The COVID-19 pandemic brought about a sea change in business operations across the globe. In India, it gave rise to an e-commerce revolution as people took to online shopping during the prolonged, stringent lockdown. And the biggest impact of this transformation in consumer behaviour was felt by retailers – especially those dealing in FMCG products.
However, while the pandemic merely accelerated the shift towards e-commerce, the transformation was imminent and already underway. Retailers who adopted an omnichannel approach adapted to the rapid change easily, those operating solely as offline stores bore the brunt of the blow dealt by the pandemic. While many stores had to pause operations, others had to shut shop entirely. This is where dark stores came into the picture.
What Are Dark Stores?
In a nutshell, dark stores are retail stores without customers walking through the aisles. Instead, customers can browse through the stores online with a real-time view of the shelves to purchase what they require. Dark stores offer the best of both worlds in terms of a real-time view of the stores as well as product variety and quick delivery.
Moreover, in the present scenario with an ongoing pandemic, dark stores are an ideal option as they are not only safe but also enable cost-optimization and efficient supply chains for retailers. Although dark stores aren’t an entirely new concept and the idea has been considered and even implemented in some places, they are now proving to be a game-changer for the FMCG market as a whole. Here’s how.
Why Are Dark Stores Gaining Popularity In The FMCG Space?
The FMCG segment has its fair share of unique challenges, especially when it comes to groceries, such as perishability and the requirement for a high number of SKUs. In a regular store, managing SKUs and monitoring the perishability of items can be a tedious process. Dark stores, however, focus primarily on click-and-collect functionality, thereby optimizing SKU management.
A space saver, dark stores are incredibly efficient as they don’t need to dedicate a specific space or budget to the shopping experience or displaying in-store advertisements. Furthermore, dark stores can also cater to multiple online retailers simultaneously, enabling retailers to save real estate expenses. Such advantages have propelled dark stores into being considered and tested in mainstream retail, especially in the event of a global pandemic.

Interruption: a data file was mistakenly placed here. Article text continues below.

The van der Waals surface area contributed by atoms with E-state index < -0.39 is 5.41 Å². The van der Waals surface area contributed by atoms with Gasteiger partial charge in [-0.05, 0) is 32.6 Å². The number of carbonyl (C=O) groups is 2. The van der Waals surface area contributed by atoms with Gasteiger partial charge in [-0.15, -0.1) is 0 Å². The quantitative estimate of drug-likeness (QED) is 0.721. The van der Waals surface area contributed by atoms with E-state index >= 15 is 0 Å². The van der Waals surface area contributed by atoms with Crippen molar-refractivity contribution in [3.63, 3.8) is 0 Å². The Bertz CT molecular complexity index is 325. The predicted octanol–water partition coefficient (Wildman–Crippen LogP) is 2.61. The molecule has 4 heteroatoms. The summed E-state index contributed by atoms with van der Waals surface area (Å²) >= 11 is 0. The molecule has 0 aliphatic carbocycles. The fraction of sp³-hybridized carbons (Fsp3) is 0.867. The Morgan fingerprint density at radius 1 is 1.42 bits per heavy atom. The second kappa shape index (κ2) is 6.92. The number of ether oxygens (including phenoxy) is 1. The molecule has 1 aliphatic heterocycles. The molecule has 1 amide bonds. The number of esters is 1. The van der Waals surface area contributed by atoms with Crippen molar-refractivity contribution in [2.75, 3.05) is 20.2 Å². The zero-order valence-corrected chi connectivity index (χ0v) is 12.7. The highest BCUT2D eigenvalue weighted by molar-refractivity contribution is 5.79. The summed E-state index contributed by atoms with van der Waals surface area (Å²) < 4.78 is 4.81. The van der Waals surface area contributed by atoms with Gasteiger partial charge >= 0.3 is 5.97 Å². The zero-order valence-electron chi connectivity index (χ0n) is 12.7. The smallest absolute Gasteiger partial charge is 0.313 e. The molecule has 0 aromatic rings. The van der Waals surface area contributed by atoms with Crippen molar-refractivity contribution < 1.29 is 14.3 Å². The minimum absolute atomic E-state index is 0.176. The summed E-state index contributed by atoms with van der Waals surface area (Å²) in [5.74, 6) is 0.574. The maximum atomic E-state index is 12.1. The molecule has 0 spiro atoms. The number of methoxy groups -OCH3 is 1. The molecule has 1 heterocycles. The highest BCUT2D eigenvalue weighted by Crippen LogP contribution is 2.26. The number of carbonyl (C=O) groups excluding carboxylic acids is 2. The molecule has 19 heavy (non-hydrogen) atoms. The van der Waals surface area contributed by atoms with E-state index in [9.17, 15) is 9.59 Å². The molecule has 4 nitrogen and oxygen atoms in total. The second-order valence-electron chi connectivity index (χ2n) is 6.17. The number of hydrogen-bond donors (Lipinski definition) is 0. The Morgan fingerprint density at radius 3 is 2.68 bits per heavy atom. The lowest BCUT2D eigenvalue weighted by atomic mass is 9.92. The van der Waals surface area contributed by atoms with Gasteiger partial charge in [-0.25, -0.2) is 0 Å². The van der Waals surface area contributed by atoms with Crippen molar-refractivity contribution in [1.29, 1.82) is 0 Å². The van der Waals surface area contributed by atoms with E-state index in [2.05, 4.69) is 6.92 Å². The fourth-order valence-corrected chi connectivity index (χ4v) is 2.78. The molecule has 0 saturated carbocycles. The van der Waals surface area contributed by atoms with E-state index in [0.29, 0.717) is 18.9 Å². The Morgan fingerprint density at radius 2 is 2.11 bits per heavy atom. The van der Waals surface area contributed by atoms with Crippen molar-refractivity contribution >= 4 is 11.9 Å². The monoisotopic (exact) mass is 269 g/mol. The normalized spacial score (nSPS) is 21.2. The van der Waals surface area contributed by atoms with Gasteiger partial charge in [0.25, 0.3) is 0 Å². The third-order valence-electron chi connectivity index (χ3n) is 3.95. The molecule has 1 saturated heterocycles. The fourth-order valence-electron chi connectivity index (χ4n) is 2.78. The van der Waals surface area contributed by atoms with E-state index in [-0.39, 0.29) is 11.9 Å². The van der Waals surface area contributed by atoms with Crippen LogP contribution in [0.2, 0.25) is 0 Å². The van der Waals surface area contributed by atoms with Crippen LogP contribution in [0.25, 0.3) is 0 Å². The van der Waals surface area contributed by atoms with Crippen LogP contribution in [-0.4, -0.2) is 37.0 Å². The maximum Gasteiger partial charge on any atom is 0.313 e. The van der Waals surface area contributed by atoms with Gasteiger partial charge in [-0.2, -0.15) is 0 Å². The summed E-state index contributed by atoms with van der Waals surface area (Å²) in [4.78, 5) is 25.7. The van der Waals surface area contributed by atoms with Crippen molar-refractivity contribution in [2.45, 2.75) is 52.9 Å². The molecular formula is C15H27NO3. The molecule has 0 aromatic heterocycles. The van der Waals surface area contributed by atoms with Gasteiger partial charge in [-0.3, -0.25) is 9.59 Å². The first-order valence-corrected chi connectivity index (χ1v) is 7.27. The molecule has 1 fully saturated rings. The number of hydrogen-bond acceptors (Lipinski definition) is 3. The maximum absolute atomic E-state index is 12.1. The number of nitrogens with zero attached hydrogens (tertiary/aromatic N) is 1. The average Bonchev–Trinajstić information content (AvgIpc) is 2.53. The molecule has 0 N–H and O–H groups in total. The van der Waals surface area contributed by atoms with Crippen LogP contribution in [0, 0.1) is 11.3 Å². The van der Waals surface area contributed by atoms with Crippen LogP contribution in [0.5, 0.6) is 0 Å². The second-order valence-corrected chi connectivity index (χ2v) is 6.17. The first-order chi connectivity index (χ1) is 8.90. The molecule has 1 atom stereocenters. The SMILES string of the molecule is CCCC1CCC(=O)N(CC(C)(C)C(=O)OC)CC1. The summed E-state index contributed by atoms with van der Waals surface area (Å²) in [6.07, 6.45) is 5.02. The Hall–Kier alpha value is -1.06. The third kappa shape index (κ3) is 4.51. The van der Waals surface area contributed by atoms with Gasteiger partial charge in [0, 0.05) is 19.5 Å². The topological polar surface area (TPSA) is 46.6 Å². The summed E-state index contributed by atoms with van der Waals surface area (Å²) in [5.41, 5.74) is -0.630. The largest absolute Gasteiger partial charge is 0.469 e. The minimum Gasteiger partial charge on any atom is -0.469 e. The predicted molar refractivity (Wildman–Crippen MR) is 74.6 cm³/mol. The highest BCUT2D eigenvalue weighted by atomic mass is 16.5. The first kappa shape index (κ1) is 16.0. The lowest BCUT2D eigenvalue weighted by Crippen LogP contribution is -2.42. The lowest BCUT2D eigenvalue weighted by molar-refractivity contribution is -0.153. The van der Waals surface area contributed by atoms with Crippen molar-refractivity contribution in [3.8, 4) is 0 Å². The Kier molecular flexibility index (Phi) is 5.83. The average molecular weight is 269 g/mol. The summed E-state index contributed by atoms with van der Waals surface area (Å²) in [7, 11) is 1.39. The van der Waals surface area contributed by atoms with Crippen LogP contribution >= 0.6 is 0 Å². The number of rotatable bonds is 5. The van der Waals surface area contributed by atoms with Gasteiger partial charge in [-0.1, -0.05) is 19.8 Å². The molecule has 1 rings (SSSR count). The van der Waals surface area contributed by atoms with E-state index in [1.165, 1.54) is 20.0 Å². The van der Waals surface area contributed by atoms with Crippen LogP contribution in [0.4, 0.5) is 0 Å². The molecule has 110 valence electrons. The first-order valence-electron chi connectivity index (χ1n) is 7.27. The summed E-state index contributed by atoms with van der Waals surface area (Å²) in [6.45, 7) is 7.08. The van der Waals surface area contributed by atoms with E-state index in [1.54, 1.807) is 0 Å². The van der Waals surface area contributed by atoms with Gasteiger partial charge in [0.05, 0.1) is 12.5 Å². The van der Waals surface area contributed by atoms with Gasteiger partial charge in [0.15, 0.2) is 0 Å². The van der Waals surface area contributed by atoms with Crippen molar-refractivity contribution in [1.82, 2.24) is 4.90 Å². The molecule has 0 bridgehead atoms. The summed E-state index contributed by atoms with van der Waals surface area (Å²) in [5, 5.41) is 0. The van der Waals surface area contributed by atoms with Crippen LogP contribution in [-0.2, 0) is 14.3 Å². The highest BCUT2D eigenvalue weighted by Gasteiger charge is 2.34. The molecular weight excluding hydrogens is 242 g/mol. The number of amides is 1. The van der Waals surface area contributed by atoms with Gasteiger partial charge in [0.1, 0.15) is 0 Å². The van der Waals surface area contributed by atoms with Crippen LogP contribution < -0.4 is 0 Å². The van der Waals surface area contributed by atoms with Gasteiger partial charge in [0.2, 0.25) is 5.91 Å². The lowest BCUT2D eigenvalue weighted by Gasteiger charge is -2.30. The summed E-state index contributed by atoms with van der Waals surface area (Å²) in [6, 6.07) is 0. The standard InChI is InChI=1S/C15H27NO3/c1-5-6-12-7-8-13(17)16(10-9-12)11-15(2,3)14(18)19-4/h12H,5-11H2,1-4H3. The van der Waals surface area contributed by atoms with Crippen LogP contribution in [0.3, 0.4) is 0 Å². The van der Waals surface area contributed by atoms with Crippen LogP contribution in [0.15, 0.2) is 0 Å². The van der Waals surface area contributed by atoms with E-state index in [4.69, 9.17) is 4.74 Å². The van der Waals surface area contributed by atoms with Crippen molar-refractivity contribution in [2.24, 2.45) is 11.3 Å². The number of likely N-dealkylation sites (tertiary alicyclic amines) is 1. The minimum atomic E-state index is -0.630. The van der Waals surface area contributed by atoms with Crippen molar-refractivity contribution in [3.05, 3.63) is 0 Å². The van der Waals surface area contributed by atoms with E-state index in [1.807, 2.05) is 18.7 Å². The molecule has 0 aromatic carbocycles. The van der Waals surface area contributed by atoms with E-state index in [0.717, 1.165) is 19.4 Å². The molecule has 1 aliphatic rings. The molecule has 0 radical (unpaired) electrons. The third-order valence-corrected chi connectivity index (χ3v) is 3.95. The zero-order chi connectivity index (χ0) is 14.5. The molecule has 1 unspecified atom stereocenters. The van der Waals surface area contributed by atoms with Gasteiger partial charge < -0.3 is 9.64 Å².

Dark Stores: The Future Of Post-Pandemic FMCG
By addressing such specific challenges pertaining to the FMCG market, dark stores offer a plethora of benefits for both the retailer and the end consumer. The demand for convenient and seamless shopping has skyrocketed among consumers and this rapid growth in demand is now pushing FMCG players to come up with effective solutions for automation and fulfillment, and dark stores are likely to become a permanent part of the future of the FMCG market.
Even when the pandemic will have passed, we are most likely to be faced with a new normal. Particularly consumers who have shifted to online shopping or opted for hyperlocal, doorstep deliveries, are expected to retain these habits to an extent in the future, putting physical stores at further risk. Even from a retailer’s standpoint, since dark stores optimize cost, effort, and manpower, and most retailers by now have adapted to offering doorstep deliveries, hyperlocal deliveries, and even buy-online pick up in-store (BOPIS) options, dark stores are set to become the future of post-pandemic retail by cementing a permanent place for themselves in the FMCG market.
The ongoing pandemic has disrupted the FMCG market and at the outset of the pandemic, there existed rampant uncertainty surrounding the future of the sector. As the world begins to adapt to the new normal and gradually returns to a stable state, FMCG players have recalibrated their approach and are constantly reinventing their strategies. While dark stores may not entirely replace the physical, in-store shopping concept, especially in a country like India where a significant chunk of the population would prefer in-store shopping, they are certainly a concept that will shape the future of retail and the FMCG market. It is only a matter of time.